Nereus Fellow Brooke Campbell (University of Wollongong) wrote a blog about leaders among the Pacific Islands coming together to create policies to protect their coastal fisheries and resources for future generations of Pacific Islanders, and how they are monitoring and evaluating the progress of such policies.
Nereus Director of Policy, Yoshitaka Ota, gave the keynote lecture at the 20 year anniversary symposium for Satoumi (Japanese coastal restoration) in the Okayama Prefecture in Japan.
Coastal ecosystems are undergoing complex changes caused by both social and ecological drivers occurring at varying scales and speeds, which ultimately act as either risks or opportunities to coastal social-ecological systems. The assessment of adaptive capacity of coastal ecosystems is crucial in understanding the extent to which they will be able to accept and adapt to these social and biophysical drivers.
Human activities degrade and convert coastal ecosystems through infrastructure development, resource extraction, and tourism, among other anthropogenic activities. There is an urgency to gain a comprehensive understanding of how human activities/stressors impact coastal ecosystems and the ecosystems services they provide us.
Indigenous seafood consumption study featured in the Washington Post, CBC, and Metro News.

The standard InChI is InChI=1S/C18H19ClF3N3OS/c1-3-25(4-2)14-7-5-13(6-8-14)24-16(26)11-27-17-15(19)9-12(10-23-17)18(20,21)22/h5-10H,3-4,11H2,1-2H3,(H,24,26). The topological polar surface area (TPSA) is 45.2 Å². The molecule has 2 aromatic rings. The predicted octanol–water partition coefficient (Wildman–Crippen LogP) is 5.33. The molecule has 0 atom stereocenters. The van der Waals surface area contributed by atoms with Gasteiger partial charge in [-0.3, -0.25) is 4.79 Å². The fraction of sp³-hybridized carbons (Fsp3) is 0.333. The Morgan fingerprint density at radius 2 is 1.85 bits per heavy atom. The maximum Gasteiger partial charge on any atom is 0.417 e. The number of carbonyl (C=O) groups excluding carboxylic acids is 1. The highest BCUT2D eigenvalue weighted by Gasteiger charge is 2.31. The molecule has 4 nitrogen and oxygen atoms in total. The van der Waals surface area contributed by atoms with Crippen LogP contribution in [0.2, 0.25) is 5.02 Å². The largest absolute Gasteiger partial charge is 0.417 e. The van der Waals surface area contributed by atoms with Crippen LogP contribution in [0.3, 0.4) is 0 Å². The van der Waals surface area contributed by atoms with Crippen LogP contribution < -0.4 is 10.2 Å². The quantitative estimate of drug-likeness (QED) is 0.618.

Coastal Indigenous people eat, on average, 15 times more seafood per person than non-Indigenous people in the same country, finds a Nippon Foundation-Nereus Program study published today in PLOS ONE.
Traditionally, Indigenous people have resisted research, especially quantitative research that has fed into the imposition of discriminatory socio-economic and political policies to the detriment of Indigenous communities. However, having access to a global database that quantifies fish consumption specifically by Coastal Indigenous peoples around the world, is a critical contribution to Indigenous struggle on a number of fronts.
Spatial differentiation of marine eutrophication damage indicators based on species density” was recently published in Ecological Indicators, co-authored by Nereus Alumnus Miranda Jones (UNEP-WCMC) and Nereus Director of Science William Cheung.
The Nereus Program was created to look at ocean questions that need input from experts on a range of topics from around the world. This past May 30 to June 3, nearly 50 of these experts gathered at the University of British Columbia for the Nereus Program Annual General Meeting.
The Fifth Assessment Report of the Intergovernmental Panel on Climate Change (IPCC), released in 2013 and 2014, highlighted the vulnerability, impacts and adaptation of marine systems to climate change and ocean acidification.